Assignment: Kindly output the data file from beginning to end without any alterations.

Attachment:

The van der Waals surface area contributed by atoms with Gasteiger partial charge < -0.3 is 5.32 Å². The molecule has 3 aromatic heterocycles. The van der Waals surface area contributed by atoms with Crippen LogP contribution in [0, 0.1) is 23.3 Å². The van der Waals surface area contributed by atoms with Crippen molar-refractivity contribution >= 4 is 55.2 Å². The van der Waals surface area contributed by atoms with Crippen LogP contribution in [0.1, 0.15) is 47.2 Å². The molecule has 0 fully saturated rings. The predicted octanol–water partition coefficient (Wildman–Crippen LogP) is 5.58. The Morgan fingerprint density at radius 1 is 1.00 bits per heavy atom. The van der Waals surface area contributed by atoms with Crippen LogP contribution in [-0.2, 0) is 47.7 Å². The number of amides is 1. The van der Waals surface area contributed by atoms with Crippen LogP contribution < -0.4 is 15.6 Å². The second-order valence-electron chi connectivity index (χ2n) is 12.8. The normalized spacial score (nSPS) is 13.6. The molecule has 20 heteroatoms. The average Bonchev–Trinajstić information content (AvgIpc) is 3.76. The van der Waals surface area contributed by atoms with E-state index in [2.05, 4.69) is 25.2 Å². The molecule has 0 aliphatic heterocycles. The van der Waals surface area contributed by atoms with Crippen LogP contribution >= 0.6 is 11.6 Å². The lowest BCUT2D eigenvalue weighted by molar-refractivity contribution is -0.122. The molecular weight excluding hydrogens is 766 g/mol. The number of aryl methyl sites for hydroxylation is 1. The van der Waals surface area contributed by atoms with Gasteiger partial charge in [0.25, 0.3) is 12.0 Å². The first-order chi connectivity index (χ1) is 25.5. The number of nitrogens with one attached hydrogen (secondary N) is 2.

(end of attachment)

The van der Waals surface area contributed by atoms with Gasteiger partial charge < -0.3 is 5.32 Å². The molecule has 3 aromatic heterocycles. The van der Waals surface area contributed by atoms with Crippen LogP contribution in [0, 0.1) is 23.3 Å². The van der Waals surface area contributed by atoms with Crippen molar-refractivity contribution >= 4 is 55.2 Å². The van der Waals surface area contributed by atoms with Crippen LogP contribution in [0.1, 0.15) is 47.2 Å². The molecule has 0 fully saturated rings. The predicted octanol–water partition coefficient (Wildman–Crippen LogP) is 5.58. The Morgan fingerprint density at radius 1 is 1.00 bits per heavy atom. The van der Waals surface area contributed by atoms with Crippen LogP contribution in [-0.2, 0) is 47.7 Å². The number of amides is 1. The van der Waals surface area contributed by atoms with Crippen LogP contribution < -0.4 is 15.6 Å². The second-order valence-electron chi connectivity index (χ2n) is 12.8. The normalized spacial score (nSPS) is 13.6. The molecule has 20 heteroatoms. The average Bonchev–Trinajstić information content (AvgIpc) is 3.76. The van der Waals surface area contributed by atoms with E-state index in [2.05, 4.69) is 25.2 Å². The molecule has 0 aliphatic heterocycles. The van der Waals surface area contributed by atoms with Crippen LogP contribution >= 0.6 is 11.6 Å². The lowest BCUT2D eigenvalue weighted by molar-refractivity contribution is -0.122. The molecular weight excluding hydrogens is 766 g/mol. The number of aryl methyl sites for hydroxylation is 1. The van der Waals surface area contributed by atoms with Gasteiger partial charge in [0.25, 0.3) is 12.0 Å². The first-order chi connectivity index (χ1) is 25.5. The number of nitrogens with one attached hydrogen (secondary N) is 2.